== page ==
I’ve been scrambling through my browser history on various devices to try to find an article I stumbled across last week with the tale of a farmer. It was in some press article and didn’t seem apocryphal as the man was named as was the location. I can’t find it though and wonder whether it was a dream, but here’s the gist.
This male farm-hand was suffering from chronic depression whilst working on the land and it was only when he was switched to dairy duties: tending the cows and milking them (please forgive my ignorance as milk to me comes from Tesco’s), that his depression abated.
Weird isn’t it?
Cows, a herd of them, made this man recover.
Yet it’s not weird at all when you start thinking logically.
Yesterday, I faced a 1st world dilemma and, as with all problems I encounter, I asked my virtual friends on Facebook for some opinions.
A year has now elapsed since I took up gym membership at Bannatyne’s in Lowestoft and yesterday I was called and asked about renewing.
The gym, you see, was a part of my recovery from mental illness.
Most days, I’d go and swim or mess around on the weight machines, after being a pissed up car crash of a man for the previous three years. It helped. It made me feel physically and emotionally better. Doing exercise obviously does that and after a lifetime of constant company in classrooms from children I taught, it was sociable too. People talk with you in the steam room, the sauna, the changing rooms, the café, and I roundly enjoyed it.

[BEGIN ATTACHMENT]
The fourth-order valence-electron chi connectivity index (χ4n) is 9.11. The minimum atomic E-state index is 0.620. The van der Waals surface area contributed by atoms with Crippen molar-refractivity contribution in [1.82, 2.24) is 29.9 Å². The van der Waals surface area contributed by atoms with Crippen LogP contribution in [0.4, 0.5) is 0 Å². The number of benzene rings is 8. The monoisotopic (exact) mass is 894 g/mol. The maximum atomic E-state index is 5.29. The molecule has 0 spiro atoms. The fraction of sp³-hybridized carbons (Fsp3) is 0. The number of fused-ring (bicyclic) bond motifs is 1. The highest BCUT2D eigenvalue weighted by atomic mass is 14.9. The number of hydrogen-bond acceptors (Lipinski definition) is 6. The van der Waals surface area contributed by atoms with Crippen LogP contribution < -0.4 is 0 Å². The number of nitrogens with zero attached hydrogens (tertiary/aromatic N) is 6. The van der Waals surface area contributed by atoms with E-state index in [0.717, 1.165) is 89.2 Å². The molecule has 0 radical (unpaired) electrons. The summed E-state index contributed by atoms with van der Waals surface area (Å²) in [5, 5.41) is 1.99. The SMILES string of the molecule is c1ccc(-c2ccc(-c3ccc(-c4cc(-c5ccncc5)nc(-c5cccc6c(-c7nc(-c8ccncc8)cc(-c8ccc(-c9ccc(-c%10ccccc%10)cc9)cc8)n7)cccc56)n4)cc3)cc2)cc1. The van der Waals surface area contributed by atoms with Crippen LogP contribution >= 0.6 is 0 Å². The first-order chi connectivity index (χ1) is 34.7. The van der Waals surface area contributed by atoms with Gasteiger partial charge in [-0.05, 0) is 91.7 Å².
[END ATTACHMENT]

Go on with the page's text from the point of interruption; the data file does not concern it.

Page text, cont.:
Here’s the but.
In September, on a little bit of one of my whims, I decided to become a pet owner and adopt a rescue dog, Cassie.
Now she has arguably done more for my mental and physical health than sobriety and the gym.
She’s a 4 year old smooth-coated border collie (get me with the lingo!) and herding sheep and long walks is lodged in her genetic make-up or subconscious. There’s no sheep round this part of Norfolk, but there’s plenty of wide open spaces to walk daily.
From chafed, knackered legs in the early walks, I now cover 3 to 6 miles daily with her and like that farm-hand, with the cows, Cassie has made me normal again.
I can’t lie in bed like I used to, because I have a lovely dog downstairs to tend to.
I can’t say “I can’t be arsed walking today” because she expects and demands them. I can’t claim there is no suitable terrain, because Norfolk is a walking paradise.
It’s flat, but every day, even on the same route, I see nature changing: snowdrops poking above ground, pink footed geese feasting on fields of turnips, squirrels leaping in different parts of the wood.
So, I’ve made up my mind about renewing.
I prefer walking Cassie every day to lifting and swimming.
And when I’m out and about now, I sometimes think back to what has happened and I’m now able to smile and think, without that experience, without the four years of depression, anxiety and stress, I wouldn’t have found what I have now become:
I am a permanently self-employed writer with a lead in my hand and a smile on my face.
Having a dog and working from home is fucking wonderful.
I’d recommend both.